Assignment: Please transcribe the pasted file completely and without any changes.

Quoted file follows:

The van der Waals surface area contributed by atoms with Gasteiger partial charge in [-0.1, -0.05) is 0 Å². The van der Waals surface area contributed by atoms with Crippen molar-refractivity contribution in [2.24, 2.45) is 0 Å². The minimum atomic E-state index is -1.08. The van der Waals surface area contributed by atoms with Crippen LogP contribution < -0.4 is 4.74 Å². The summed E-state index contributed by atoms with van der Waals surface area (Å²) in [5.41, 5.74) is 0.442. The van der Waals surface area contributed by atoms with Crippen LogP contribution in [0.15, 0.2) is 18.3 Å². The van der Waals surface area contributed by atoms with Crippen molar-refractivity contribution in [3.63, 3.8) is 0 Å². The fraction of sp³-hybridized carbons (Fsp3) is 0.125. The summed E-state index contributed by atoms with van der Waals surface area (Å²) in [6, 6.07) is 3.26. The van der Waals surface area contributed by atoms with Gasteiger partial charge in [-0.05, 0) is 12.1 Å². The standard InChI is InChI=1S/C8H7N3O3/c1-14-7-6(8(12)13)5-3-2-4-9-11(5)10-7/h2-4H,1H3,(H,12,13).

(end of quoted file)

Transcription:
The van der Waals surface area contributed by atoms with Gasteiger partial charge in [-0.1, -0.05) is 0 Å². The van der Waals surface area contributed by atoms with Crippen molar-refractivity contribution in [2.24, 2.45) is 0 Å². The minimum atomic E-state index is -1.08. The van der Waals surface area contributed by atoms with Crippen LogP contribution < -0.4 is 4.74 Å². The summed E-state index contributed by atoms with van der Waals surface area (Å²) in [5.41, 5.74) is 0.442. The van der Waals surface area contributed by atoms with Crippen LogP contribution in [0.15, 0.2) is 18.3 Å². The van der Waals surface area contributed by atoms with Crippen molar-refractivity contribution in [3.63, 3.8) is 0 Å². The fraction of sp³-hybridized carbons (Fsp3) is 0.125. The summed E-state index contributed by atoms with van der Waals surface area (Å²) in [6, 6.07) is 3.26. The van der Waals surface area contributed by atoms with Gasteiger partial charge in [-0.05, 0) is 12.1 Å². The standard InChI is InChI=1S/C8H7N3O3/c1-14-7-6(8(12)13)5-3-2-4-9-11(5)10-7/h2-4H,1H3,(H,12,13).